Notes from 43.061779N 96.458895W, 1,336 ft. ASL

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by Leland Searles

South and north Coyote groups singing alternately. The north group sounds like laughing foxes. A Barred Owl some nights.

Soybean field over the fence, planted on the contour with contour embankments

Beans harvested one afternoon through evening darkness

Finally, a non-wildfire sunset as the western fires die down

The chill of night, asleep in a cocoon of insulated clothes and blankets

The tart taste of ripe groundcherries, the inherent and unrealized productivity of the land

The failing market for aronia berries

The distant hum of combines in other bean fields, then corn

Upright corn in an area untouched by the derecho storm; news of good yields despite the drought

The sole occupant of the campground in a Coleman popup camper during the week

A lunar halo through altocumulus, disappearing as the sky clears

Eight feet of loess mantling whatever ancient glacial material lies below

Plentiful bur oaks on the ravine slopes, bluff, and bottoms of the Big Sioux River

Red-orange autumn equinox sunrise through wildfire smoke

Wondering about the possible allopathic effect of Wood Nettles because of their dense stands

Hydric soil colors in clay at seven feet down: oxidized, orange iron and pastel yellow, reduced clay

New wetlands as wealth

Dark blue-green clay in the stream bed, a “gley” color from permanent saturation

The fine latticework of reed canarygrass roots in a broken tile

Nightcrawlers already three feet deep despite a warm autumn

Drought, windstorms, sun- and wind-tanned faces, dust eddies, bean leaves filling a ditch

A late Familiar Bluet, a late Monarch, an Autumn Meadowhawk

Plentiful bald eagles, functioning stream ecology, lady beetles, hover flies, pollinators, earthworms, centipedes, soil bacteria and fungi as wealth

An American Kestrel pursuing one Killdeer of a flock, without success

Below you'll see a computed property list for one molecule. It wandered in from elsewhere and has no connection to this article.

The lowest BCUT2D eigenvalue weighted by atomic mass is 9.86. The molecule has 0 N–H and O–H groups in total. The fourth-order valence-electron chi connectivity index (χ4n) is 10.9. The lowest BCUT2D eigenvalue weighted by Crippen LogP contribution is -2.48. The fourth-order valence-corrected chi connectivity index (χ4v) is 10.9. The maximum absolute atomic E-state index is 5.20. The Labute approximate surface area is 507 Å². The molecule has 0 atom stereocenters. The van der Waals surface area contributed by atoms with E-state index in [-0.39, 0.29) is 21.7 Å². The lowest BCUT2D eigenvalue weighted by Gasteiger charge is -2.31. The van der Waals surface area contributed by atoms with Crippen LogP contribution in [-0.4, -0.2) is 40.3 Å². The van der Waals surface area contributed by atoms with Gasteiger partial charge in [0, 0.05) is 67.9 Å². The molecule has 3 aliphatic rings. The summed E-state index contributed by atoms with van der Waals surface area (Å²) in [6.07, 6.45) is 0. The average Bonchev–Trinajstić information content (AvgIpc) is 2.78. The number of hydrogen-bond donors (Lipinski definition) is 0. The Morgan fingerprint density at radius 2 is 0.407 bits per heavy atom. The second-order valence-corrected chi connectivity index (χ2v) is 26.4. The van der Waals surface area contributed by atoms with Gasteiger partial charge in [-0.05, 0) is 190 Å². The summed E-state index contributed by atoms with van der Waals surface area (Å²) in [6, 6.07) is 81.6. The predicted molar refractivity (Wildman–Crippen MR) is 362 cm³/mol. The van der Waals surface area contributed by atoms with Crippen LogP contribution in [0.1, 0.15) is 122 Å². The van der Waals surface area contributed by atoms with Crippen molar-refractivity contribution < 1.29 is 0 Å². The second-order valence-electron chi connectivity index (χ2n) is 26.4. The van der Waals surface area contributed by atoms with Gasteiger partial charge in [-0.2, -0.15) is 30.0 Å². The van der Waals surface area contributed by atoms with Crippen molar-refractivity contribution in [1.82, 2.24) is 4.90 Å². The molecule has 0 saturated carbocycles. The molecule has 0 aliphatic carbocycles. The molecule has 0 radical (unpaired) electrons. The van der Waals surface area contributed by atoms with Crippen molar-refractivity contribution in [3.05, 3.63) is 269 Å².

A Peregrine Falcon flying past in a strong breeze

Sightings of rare animals and plants as wealth

Two Redtails drafting on a thermal

A couple of Western Meadowlarks, jumped from the weedy field

Firedot lichen growth on wooden posts

A straightened headwater stream rechanneled to its 1950s location

Achy muscles and contentment at twilight as wealth

Humans beginning to regard the work of the natural world,and flowing water as its own best architect of the landscape

Clean, free-running water as wealth

Common lichens on the bark of a row of Honeylocust: Gold Dust Lichen, a couple others; the life in the upper limbs of mature bur oaks

Effects of livestock air pollution on lichen diversity

Mussel populations and species in the Big Sioux; unfortunately, the sandbar is on the other side, in Nebraska, unreachable without trespassing.

Milkweed pods splitting open and letting their plumed brown seeds into the gusts

Three to four feet of erosion at the fence line in a waterway, a foot of topsoil lost on the uplands, three to four feet of topsoil over wet blue clay along the stream

Soil, not cash or credit or bank paper, as wealth

Rusted barbed wire, bent and rusted steel fenceposts, boundaries across natural watersheds and plant communities

The Jeffersonian grid system, with its farm-to-market roads of yellow limestone

Four semi loads of cattle from the yard across the road this spring, six more this autumn

Manure hauling, load after load, day after day, the land’s capacity for so much

A day in the sun and wind as wealth

The nature of wealth

Oak Grove Park and Marshalltown, Iowa
September and October 2020

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